“When I talk about reverse supply chain management, I talk about all that can be done after a product is in a consumer’s hands,” Li explained. That includes taking back “defective products, returns, fulfilling warranty agreements, repairs, refurbishing, disposal, reuse and recycling.” Now part and parcel of a growing number of CE OEM’s operations, “consumer take-back schemes are just one aspect of this.”

At present, large amounts of waste are built-in to product life cycles. When it comes to supply chain management, “forecasting is never very accurate,” Li continued. “Let’s say a manufacturer builds in a 10 percent buffer to accommodate projected demand for a product – they expect to sell 100 million units, but they manufacture 110 million just in case actual exceeds their forecast.”

Those buffer amounts ripple across the supply chain. “Everyone builds in a buffer – no one wants to run short – we call it the ‘bullwhip effect,’” Li elaborated.

The Bullwhip Effect

it_asset_managementIndicative of how the ‘bullwhip effect’ amplifies the magnitude of materials waste across the supply chain, “Three to five percent of annual CE shipment volume is deemed obsolete and needs to be scrapped before it is ever even used to produce a consumer electronics product,” she pointed out.

The bullwhip effect is particularly strong in the CE industry, where short product life cycles are the norm. “For every 100 million smartphones shipped, 3 to 5 million will be set for the scrap heap,” Li told 3p.

“New CE product lines and models may be introduced every six months. That makes massive waste a reality of the high-tech industry. What happens to all this material has a huge environmental impact, as well as lots in the way of lost economic value.”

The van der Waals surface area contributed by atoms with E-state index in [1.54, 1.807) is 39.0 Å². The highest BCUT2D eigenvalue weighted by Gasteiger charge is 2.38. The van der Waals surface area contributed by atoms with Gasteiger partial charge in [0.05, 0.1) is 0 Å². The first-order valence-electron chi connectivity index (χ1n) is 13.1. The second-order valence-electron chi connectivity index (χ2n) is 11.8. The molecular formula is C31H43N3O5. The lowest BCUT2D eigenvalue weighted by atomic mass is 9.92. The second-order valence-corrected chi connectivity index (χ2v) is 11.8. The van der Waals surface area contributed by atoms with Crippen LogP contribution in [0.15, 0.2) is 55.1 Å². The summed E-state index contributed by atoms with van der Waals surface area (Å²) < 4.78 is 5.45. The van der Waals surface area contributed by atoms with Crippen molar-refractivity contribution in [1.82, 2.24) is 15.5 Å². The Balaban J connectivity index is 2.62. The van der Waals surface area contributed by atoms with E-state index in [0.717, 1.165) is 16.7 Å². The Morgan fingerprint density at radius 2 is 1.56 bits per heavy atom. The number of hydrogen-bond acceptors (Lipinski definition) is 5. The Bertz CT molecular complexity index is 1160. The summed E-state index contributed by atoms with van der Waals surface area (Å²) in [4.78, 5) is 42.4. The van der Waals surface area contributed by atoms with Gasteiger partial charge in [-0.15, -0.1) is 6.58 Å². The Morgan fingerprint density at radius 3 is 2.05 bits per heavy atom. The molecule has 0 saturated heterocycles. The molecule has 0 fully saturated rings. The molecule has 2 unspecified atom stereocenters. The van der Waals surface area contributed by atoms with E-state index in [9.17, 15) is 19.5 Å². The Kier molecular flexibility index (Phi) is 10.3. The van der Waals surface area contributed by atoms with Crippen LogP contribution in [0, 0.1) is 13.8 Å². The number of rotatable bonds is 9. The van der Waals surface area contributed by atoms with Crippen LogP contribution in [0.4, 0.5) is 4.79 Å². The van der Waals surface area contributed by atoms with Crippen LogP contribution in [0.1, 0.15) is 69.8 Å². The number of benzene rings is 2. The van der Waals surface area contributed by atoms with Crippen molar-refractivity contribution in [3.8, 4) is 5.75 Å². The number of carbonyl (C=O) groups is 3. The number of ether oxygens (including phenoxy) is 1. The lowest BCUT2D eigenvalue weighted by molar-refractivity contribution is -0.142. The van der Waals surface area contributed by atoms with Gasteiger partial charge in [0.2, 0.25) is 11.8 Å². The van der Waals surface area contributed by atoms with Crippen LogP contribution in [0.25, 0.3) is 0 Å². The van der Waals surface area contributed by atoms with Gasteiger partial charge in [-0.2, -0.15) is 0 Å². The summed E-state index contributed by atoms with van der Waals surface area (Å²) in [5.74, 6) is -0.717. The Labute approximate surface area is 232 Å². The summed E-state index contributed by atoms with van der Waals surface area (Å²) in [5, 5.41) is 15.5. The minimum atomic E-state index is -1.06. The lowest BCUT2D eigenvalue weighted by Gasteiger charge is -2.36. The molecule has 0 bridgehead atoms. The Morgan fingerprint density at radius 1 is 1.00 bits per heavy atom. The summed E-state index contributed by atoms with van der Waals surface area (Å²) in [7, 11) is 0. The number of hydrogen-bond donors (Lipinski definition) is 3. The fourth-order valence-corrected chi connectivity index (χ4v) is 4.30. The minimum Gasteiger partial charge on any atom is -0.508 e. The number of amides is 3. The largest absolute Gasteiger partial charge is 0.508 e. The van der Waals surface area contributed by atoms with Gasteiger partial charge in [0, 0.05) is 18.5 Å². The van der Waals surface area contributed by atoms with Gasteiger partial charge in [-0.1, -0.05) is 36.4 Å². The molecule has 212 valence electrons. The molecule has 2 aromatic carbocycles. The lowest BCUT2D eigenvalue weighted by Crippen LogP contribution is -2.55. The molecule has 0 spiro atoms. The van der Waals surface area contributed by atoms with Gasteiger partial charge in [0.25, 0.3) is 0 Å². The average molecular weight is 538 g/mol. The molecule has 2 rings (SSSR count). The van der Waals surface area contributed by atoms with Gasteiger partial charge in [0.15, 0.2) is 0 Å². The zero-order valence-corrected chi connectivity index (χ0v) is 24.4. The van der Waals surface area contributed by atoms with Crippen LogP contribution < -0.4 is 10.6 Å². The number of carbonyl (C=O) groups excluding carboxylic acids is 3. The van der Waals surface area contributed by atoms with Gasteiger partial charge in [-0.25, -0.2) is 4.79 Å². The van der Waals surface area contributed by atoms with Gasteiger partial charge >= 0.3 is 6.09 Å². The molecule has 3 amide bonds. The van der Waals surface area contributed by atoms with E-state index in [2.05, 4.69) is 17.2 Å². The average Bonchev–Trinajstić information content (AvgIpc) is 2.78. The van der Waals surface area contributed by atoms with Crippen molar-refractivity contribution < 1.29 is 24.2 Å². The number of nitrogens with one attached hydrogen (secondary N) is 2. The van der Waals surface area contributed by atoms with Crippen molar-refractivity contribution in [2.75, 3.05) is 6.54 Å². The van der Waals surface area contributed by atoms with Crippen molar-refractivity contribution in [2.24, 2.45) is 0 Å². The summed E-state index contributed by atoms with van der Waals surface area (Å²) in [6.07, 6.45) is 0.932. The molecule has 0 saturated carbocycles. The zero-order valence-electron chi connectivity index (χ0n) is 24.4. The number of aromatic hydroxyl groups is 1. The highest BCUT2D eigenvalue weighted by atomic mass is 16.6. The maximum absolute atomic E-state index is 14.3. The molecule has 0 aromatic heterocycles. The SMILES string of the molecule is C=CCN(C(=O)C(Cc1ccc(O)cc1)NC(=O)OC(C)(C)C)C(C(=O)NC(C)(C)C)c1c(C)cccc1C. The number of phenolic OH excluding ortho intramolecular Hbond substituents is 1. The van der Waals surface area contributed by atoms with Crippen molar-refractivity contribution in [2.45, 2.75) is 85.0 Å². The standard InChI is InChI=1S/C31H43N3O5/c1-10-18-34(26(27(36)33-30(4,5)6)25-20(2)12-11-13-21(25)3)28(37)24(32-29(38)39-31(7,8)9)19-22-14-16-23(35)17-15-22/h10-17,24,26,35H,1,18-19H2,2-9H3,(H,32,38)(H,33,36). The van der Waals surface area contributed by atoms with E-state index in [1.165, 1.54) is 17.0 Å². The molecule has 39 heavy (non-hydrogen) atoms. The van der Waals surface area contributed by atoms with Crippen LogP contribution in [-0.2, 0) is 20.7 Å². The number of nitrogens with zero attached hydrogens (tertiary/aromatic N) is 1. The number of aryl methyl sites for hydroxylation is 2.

Conventional waste management and recycling companies typically wind up leaving a lot of value unrealized, Li said. Li Tong enables OEMs and supply chain partners to capture a much higher percentage of their inherent value as compared to companies that offer scrap, recycling and waste management services, she continued.

The people it employs are the key element of its ability to deliver on these promises. Capturing the value from waste CE and high-tech products requires a lot of specialized knowledge, as well as processes and other resources, Li pointed out. “Our engineers all come from an electronics manufacturing background…When it’s ‘first life’ is finished, we can take CE and other high-tech products apart and harvest their components and parts – from an LCD, a Wi-Fi module, a memory storage device, a CPU,” she elaborated.

“There’s no reason they need to be decomposed to fragrments. Whole parts or components can be reused – the LCD in a mobile phone or tablet, for example, might be reused to make a GPS handset or smart home appliance.”

The Internet of Things is already beginning to open a wide variety of new opportunities to reuse and recycle parts and components from electronic devices and equipment.

“Think of the carbon footprint, the environmental impacts, then the economic value that can be recovered,” Li said. “That’s the solution we are offering all our OEM customers – reuse, re-manufacture and recovery are the three ‘R’s’ upon which our business is built.”

*Image credits: 1), 3) Li Tong Group; 2) Reverse Logistics Association

An independent journalist, researcher and writer, my work roams across the nexus where ecology, technology, political economy and sociology intersect and overlap. The lifelong quest for knowledge of the world and self -- not to mention gainful employment -- has led me near and far afield, from Europe, across the Asia-Pacific, Middle East and Africa and back home to the Americas. LinkedIn: andrew burger Google+: Andrew B Email: huginn.muggin@gmail.com